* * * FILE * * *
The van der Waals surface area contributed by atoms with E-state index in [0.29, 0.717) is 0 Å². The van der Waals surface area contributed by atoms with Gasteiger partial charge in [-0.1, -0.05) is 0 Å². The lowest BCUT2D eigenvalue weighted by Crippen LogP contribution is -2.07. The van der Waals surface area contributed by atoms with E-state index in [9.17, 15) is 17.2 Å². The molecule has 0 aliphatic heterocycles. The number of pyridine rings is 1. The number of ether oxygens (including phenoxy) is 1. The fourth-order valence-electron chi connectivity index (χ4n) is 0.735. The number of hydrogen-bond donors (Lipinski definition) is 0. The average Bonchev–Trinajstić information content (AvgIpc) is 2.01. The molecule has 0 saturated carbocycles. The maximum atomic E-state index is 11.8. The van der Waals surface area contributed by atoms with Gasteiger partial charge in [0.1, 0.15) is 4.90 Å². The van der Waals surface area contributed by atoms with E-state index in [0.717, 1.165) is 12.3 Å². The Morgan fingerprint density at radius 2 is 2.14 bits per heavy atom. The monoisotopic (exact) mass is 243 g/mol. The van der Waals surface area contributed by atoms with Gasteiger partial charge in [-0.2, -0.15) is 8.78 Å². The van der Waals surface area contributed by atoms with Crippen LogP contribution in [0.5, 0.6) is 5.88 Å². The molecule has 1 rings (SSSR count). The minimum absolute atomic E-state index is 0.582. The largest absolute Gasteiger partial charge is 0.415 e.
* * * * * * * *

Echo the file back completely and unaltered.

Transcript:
The van der Waals surface area contributed by atoms with E-state index in [0.29, 0.717) is 0 Å². The van der Waals surface area contributed by atoms with Gasteiger partial charge in [-0.1, -0.05) is 0 Å². The lowest BCUT2D eigenvalue weighted by Crippen LogP contribution is -2.07. The van der Waals surface area contributed by atoms with E-state index in [9.17, 15) is 17.2 Å². The molecule has 0 aliphatic heterocycles. The number of pyridine rings is 1. The number of ether oxygens (including phenoxy) is 1. The fourth-order valence-electron chi connectivity index (χ4n) is 0.735. The number of hydrogen-bond donors (Lipinski definition) is 0. The average Bonchev–Trinajstić information content (AvgIpc) is 2.01. The molecule has 0 saturated carbocycles. The maximum atomic E-state index is 11.8. The van der Waals surface area contributed by atoms with Gasteiger partial charge in [0.1, 0.15) is 4.90 Å². The van der Waals surface area contributed by atoms with E-state index in [0.717, 1.165) is 12.3 Å². The Morgan fingerprint density at radius 2 is 2.14 bits per heavy atom. The monoisotopic (exact) mass is 243 g/mol. The van der Waals surface area contributed by atoms with Gasteiger partial charge in [-0.2, -0.15) is 8.78 Å². The van der Waals surface area contributed by atoms with Crippen LogP contribution in [0.5, 0.6) is 5.88 Å². The molecule has 1 rings (SSSR count). The minimum absolute atomic E-state index is 0.582. The largest absolute Gasteiger partial charge is 0.415 e.